An Entirely Different Approach to College Education Embraces the ‘Old School’ and Inspires Students
By: Brooke Brown
A maverick. And we’re not talking Tom Cruise here.
They’re few and far between these days, and when we find them it’s as if society doesn’t know what to do with them. Some call them rebellious, others call them revolutionary.
At 4 o’clock on the dot he walks into the classroom in his black Chuck Taylors and baseball cap and singles out someone to pick on, calling them by a nickname they didn’t choose. He makes students angry, he makes students laugh, he makes students work, and he makes students think.
The 67-year-old New Jersey native has a self-described “old school” teaching philosophy he learned after years of learning what not to do from his own professors at Stanford and UC Hastings law school. “I essentially have rejected every model [of teaching], and just figured out how it ought to be done,” says DeBevoise.
This backhanded inspiration led him to his current teaching style, based mainly on the idea of good old-fashioned hard work. His political science classes focus on a specific category, such as Egypt or Inner-City Politics, and consist of students reading 75 pages a night of various kinds of books on the topic. They are then quizzed on any random part of the assigned reading, and the rest of the class is student-led discussion.
DeBevoise first got the idea to teach this way in his twenties when he taught English for the Peace Corps in Thailand. He had his Thai students read one book a week, and tested them on the subjects and the vocabulary. “I learned that if you don’t challenge people, they aren’t going to do much, ‘cause it’s too much fun doing other stuff.”
He taught students from a small farming area who had to test their knowledge against students at much better schools in Bangkok. The hard work paid off when 3 of his 10 students placed in the top 10 best scores for a nation-wide English test.
Not only does he push students to their limits, he connects with them through personal relationships that most professors would never take the time to create or sustain. “I love Ken. He’s funny, and he makes me laugh all the time, even when he’s being serious sometimes,” student Caitlin St.Clair says with a laugh. She’s taken as many ‘Ken Classes’ as possible in the past 2 years and loves the challenge that is presented by DeBevoise’s teaching style.
“There’s a level of engagement that you get in Ken’s classes that you can’t get in other classes at the University. You come into a class with a certain set of ideals and you’re forced to reexamine those,” says St.Clair.
Due to the rigor of his courses, so many students drop that his class sizes are small enough for everyone to get to know each other. Students enjoy his company so much that DeBevoise has been known to accompany them on trips to Rennie’s Bar after class to keep the discussion going. He calls them all by their nicknames of course, which he creates for them within the first couple weeks of class.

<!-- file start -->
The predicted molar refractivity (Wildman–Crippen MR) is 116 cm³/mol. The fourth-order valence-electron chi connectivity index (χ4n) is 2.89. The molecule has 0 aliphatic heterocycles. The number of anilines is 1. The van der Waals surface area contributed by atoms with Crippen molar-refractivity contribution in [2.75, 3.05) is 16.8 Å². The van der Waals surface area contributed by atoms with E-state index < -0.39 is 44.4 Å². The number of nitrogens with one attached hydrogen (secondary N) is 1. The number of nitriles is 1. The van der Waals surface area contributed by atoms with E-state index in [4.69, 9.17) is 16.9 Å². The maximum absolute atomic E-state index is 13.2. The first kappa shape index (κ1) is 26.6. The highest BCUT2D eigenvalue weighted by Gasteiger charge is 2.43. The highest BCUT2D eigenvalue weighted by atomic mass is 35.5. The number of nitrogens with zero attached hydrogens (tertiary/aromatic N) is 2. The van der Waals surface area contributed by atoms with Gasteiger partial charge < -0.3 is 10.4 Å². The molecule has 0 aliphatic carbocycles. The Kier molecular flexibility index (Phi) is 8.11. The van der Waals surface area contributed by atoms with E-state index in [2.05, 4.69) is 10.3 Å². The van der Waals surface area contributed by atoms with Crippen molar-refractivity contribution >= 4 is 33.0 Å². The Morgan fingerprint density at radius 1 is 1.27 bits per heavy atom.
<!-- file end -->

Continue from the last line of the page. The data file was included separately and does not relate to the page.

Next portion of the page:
One of his favorite nicknames for a student was “Arkan,” the name of a Serbian gangster in a book the class read. The student embraced it so much that he began to be known more by “Arkan” than his real name. “The best nicknames are the ones that come out of the experience we all had together,” says DeBevoise. He still receives emails from students from as far back as ten years ago who sign with their nickname.
Despite his natural knack for it, DeBevoise didn’t always know he had a passion for teaching. Before traveling to Thailand, he figured he would follow in his father’s footsteps and become a lawyer. “I remember laying in bed and literally losing sleep at night. Instead of thinking about the law, I would think about how I could teach that class better than the professor did,” he says with a grin, “that should have been a clue.”
Ever since taking up teaching forty years ago it has become his source of passion and drive. In fact, most things he does outside the classroom relate to his teaching, and he would have it no other way. “Most people in the world don’t have jobs that they love. It would be entirely empty to live for the weekends. I get up on a Tuesday and look forward to my Tuesday.”
But with this passion comes bitterness toward the growing trend of lecture-based classes in undergraduate education. His response to the modern trend of less competition in education and the idea that everyone should get a college education is two words: “Entirely bogus.”
“The lecture model is based on learning that is transferred externally. It’s nonsense. The ultimate responsibility is on the learner, not the teacher, to manufacture and develop their own knowledge.” It’s his nonconformist teaching style that is causing the University to consider not renewing his teaching contract due to “lack of funds.”
In support, hundreds of his students from across the country have rallied to his defense as part of the Keep Ken Coalition, a group fighting to help keep him at the University of Oregon. The support, to DeBevoise, is “tangible evidence of hundreds of people saying they appreciate what you did. There’s nothing better than that.”
In response to questions about the conflict, he answered in the manner of a true rebel, with a shrug and a slight smirk, “If you’re doing something differently than everyone else does, you get all sorts of resistance.”